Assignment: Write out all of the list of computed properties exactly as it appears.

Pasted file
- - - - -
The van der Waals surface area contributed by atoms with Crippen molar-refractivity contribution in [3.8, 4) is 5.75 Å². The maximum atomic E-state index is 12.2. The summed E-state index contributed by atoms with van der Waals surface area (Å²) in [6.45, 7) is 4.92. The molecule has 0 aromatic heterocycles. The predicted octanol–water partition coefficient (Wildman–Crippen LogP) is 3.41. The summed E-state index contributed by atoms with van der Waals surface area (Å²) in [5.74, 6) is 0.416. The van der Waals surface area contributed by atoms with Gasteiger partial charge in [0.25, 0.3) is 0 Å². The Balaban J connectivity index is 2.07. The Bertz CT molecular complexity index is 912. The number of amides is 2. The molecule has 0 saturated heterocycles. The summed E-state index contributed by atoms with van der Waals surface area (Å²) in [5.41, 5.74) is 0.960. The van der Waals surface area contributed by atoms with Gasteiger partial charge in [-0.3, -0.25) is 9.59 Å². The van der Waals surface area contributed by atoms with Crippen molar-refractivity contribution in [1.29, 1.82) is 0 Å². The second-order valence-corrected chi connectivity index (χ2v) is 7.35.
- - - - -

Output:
The van der Waals surface area contributed by atoms with Crippen molar-refractivity contribution in [3.8, 4) is 5.75 Å². The maximum atomic E-state index is 12.2. The summed E-state index contributed by atoms with van der Waals surface area (Å²) in [6.45, 7) is 4.92. The molecule has 0 aromatic heterocycles. The predicted octanol–water partition coefficient (Wildman–Crippen LogP) is 3.41. The summed E-state index contributed by atoms with van der Waals surface area (Å²) in [5.74, 6) is 0.416. The van der Waals surface area contributed by atoms with Gasteiger partial charge in [0.25, 0.3) is 0 Å². The Balaban J connectivity index is 2.07. The Bertz CT molecular complexity index is 912. The number of amides is 2. The molecule has 0 saturated heterocycles. The summed E-state index contributed by atoms with van der Waals surface area (Å²) in [5.41, 5.74) is 0.960. The van der Waals surface area contributed by atoms with Gasteiger partial charge in [-0.3, -0.25) is 9.59 Å². The van der Waals surface area contributed by atoms with Crippen molar-refractivity contribution in [1.29, 1.82) is 0 Å². The second-order valence-corrected chi connectivity index (χ2v) is 7.35.